A year-long strength program has four phases: symmetry and hypertrophy, maximum strength, power, and power endurance. Each phase builds on the physical abilities developed in the previous phase, so be sure to do them in order.
Symmetry and Hypertrophy Phase
Strength training during the first part of the year corrects muscle imbalances that develop as a result of training and racing. Athletes that only row one side can develop strength imbalances between the right and left sides of the body in the low back and legs, which can lead to chronic back pain. While scullers don’t have this worry, they are still susceptible to strength differences between the quadriceps and hamstrings, which can lead to chronic back pain and acute low-back injuries.
Hypertrophy is an increase in muscle size, necessary for increasing maximum strength and power. Hypertrophy training comes early in the year when the volume of aerobic training is still relatively low, because when aerobic volume increases beyond four to six hours per week it becomes impossible for the rower to gain muscle mass.
Many lightweights worry that they will increase in size and have trouble making weight later in the year. However, the high volume of aerobic training prevents rowers from developing much muscle. The amount of muscle mass a rower gains through a short cycle of hypertrophy training is usually no more than one or two kilograms. If rowers don’t slightly increase muscle mass, they will find it very difficult to maximize power later in the year.
Duration The symmetry and hypertrophy phase lasts 8 to 12 weeks and consists of two or three training cycles of 4 to 6 weeks. Younger athletes and masters returning to rowing after several years off should use three cycles of 4 weeks. Seasoned athletes who have been strength training regularly for at least two years can cut this phase to two 4-week cycles. A cycle consists of 3 weeks of increasingly harder work followed by a recovery week of reduced training volume and intensity.
Intensity Intensity refers to the percentage of maximum weight that you use during the training session. You can calculate the intensity for each exercise using the procedure on page 90. Throughout the training phase and across each training cycle intensity gradually increases.
You will find strength differences between the right and left side of the body in some of the exercises in this phase. To correct strength imbalance use the same weight on both sides. This means using a lower percentage of max on the strong side, but it is the only way the weaker side can catch up.
The first cycle, which emphasizes symmetry, uses low intensities, 60 to 70 percent 1RM. In the subsequent cycles, where hypertrophy is the goal, intensity varies from 70 to 80 percent 1RM.
Volume Volume refers to the total number of repetitions for each muscle group or exercise. You calculate volume by multiplying the number of repetitions by the number of sets. For instance, if the program calls for three sets of 10 repetitions the volume is 3 X 10, or 30 repetitions. During this phase volume varies from 30 to 40 repetitions per muscle group. If you do 4 X 10 squat repetitions, you perform a total of 40 repetitions for the quadriceps muscles and do not need to do leg extensions, leg presses, or any other exercise for the quadriceps. Doing more exercises and increasing volume do not increase strength, they only increase recovery time and risk of overtraining.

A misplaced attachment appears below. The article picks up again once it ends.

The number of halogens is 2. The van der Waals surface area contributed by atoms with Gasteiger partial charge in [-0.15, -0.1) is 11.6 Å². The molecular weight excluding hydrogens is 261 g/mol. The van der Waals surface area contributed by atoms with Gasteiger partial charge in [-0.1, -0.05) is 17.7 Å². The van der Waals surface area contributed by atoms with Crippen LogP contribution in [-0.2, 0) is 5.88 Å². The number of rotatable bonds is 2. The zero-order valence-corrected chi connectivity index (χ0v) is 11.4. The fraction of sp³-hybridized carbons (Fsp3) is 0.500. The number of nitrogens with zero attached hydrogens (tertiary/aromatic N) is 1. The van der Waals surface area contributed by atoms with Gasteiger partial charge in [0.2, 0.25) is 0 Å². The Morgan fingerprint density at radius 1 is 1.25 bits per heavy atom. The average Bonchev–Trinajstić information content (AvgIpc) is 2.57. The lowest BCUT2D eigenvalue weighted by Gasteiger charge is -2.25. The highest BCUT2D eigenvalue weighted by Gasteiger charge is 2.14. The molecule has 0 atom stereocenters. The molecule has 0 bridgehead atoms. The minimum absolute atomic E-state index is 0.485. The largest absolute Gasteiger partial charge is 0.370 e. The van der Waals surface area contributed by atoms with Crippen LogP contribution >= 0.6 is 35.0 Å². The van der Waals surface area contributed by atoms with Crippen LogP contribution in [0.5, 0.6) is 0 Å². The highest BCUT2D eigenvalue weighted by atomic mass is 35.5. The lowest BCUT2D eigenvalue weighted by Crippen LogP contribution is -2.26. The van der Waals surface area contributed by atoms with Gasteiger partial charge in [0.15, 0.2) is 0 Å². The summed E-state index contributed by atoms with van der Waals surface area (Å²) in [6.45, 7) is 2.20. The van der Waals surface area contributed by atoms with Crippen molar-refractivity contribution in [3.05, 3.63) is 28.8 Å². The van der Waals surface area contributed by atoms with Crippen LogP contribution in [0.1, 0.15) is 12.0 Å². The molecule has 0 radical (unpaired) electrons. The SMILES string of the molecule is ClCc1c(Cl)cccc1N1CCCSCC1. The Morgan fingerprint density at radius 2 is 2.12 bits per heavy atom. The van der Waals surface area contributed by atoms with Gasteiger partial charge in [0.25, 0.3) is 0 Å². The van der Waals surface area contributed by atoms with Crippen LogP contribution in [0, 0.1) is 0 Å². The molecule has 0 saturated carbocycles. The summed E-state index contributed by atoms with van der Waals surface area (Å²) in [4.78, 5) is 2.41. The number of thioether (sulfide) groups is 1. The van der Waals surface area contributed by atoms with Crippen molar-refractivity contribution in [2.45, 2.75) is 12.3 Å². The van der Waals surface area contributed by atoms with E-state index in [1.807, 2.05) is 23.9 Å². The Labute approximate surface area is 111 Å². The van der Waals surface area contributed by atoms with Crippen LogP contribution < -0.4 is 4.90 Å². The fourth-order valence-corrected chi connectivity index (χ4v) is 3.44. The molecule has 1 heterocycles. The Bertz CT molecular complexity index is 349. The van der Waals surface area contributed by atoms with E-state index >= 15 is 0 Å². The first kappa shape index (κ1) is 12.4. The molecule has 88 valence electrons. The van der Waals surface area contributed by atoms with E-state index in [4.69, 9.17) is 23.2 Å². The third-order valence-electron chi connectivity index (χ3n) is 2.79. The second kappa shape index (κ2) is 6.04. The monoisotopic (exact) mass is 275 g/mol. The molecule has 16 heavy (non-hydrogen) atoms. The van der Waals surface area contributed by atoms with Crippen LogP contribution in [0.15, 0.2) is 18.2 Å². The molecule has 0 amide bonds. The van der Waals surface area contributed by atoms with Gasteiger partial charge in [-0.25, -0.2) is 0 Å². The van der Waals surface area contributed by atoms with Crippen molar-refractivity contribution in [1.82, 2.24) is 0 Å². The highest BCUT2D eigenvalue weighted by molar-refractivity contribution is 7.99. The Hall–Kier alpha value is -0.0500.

Exercises A core group of exercises are part of the rowing program year-round. Phase-specific exercises supplement the core exercises. Table 8.2 lists the core and supplemental lifts for the symmetry and hypertrophy phase. These exercises will be familiar to most rowers, but if you need a refresher on proper technique please see the books Explosive Lifting for Sports by Harvey Newton (Human Kinetics) and Strength Training for Young Athletes, Second Edition, by Kraemer and Fleck (Human Kinetics) for detailed instruction.
You’ll do the same core exercises each week but you can change the supplemental exercises from week to week. During the symmetry cycle emphasize dumbbell work and exercises that work the legs independently, like step-ups and split squats.
Speed Speed of movement is one of the most important yet neglected variables in strength programs for rowing. Rowers must train for both force and velocity in order to optimize power performance. Strength adaptations are specific to training speed; in other words, training at high velocities increases strength at high velocities and training at low velocities increases strength at low velocities. Rowers need a combination of high- and low-velocity strength.
Rowers possess large percentages of slow twitch fibers that must be trained to produce as much force as possible. Training at a lower velocity allows slow twitch fibers to work, so training velocity during the symmetry and hypertrophy phase is low, 18 to 22 repetitions per minute.
This is an excerpt from Rowing Faster.